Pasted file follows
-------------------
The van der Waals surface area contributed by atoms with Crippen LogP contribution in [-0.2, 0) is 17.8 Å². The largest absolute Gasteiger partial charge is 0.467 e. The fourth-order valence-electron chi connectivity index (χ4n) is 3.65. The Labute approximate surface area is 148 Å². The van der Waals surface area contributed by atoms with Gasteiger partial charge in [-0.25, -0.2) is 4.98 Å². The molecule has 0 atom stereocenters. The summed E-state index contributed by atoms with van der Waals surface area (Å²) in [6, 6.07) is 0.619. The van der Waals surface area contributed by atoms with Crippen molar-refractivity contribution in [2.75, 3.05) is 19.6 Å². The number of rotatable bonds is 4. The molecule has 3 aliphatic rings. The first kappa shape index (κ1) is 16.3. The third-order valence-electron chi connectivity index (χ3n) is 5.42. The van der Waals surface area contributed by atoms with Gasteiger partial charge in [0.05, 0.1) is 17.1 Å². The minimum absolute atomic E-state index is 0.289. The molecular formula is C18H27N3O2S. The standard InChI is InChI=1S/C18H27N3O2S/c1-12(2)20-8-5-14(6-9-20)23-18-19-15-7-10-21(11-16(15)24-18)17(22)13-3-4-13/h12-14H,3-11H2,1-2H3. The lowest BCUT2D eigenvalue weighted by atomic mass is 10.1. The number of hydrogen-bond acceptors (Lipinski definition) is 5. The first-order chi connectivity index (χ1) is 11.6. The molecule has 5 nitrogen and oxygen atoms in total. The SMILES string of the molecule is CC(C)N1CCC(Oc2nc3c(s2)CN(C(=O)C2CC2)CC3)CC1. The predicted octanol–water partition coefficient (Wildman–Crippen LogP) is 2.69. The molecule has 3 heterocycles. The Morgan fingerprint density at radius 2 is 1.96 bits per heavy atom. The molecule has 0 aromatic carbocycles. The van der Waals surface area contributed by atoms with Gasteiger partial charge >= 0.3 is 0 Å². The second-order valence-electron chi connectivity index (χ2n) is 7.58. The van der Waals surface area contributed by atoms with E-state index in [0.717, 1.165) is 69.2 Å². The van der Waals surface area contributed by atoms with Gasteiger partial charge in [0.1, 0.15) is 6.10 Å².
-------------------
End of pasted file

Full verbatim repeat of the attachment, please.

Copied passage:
The van der Waals surface area contributed by atoms with Crippen LogP contribution in [-0.2, 0) is 17.8 Å². The largest absolute Gasteiger partial charge is 0.467 e. The fourth-order valence-electron chi connectivity index (χ4n) is 3.65. The Labute approximate surface area is 148 Å². The van der Waals surface area contributed by atoms with Gasteiger partial charge in [-0.25, -0.2) is 4.98 Å². The molecule has 0 atom stereocenters. The summed E-state index contributed by atoms with van der Waals surface area (Å²) in [6, 6.07) is 0.619. The van der Waals surface area contributed by atoms with Crippen molar-refractivity contribution in [2.75, 3.05) is 19.6 Å². The number of rotatable bonds is 4. The molecule has 3 aliphatic rings. The first kappa shape index (κ1) is 16.3. The third-order valence-electron chi connectivity index (χ3n) is 5.42. The van der Waals surface area contributed by atoms with Gasteiger partial charge in [0.05, 0.1) is 17.1 Å². The minimum absolute atomic E-state index is 0.289. The molecular formula is C18H27N3O2S. The standard InChI is InChI=1S/C18H27N3O2S/c1-12(2)20-8-5-14(6-9-20)23-18-19-15-7-10-21(11-16(15)24-18)17(22)13-3-4-13/h12-14H,3-11H2,1-2H3. The lowest BCUT2D eigenvalue weighted by atomic mass is 10.1. The number of hydrogen-bond acceptors (Lipinski definition) is 5. The first-order chi connectivity index (χ1) is 11.6. The molecule has 5 nitrogen and oxygen atoms in total. The SMILES string of the molecule is CC(C)N1CCC(Oc2nc3c(s2)CN(C(=O)C2CC2)CC3)CC1. The predicted octanol–water partition coefficient (Wildman–Crippen LogP) is 2.69. The molecule has 3 heterocycles. The Morgan fingerprint density at radius 2 is 1.96 bits per heavy atom. The molecule has 0 aromatic carbocycles. The van der Waals surface area contributed by atoms with Gasteiger partial charge >= 0.3 is 0 Å². The second-order valence-electron chi connectivity index (χ2n) is 7.58. The van der Waals surface area contributed by atoms with E-state index in [0.717, 1.165) is 69.2 Å². The van der Waals surface area contributed by atoms with Gasteiger partial charge in [0.1, 0.15) is 6.10 Å².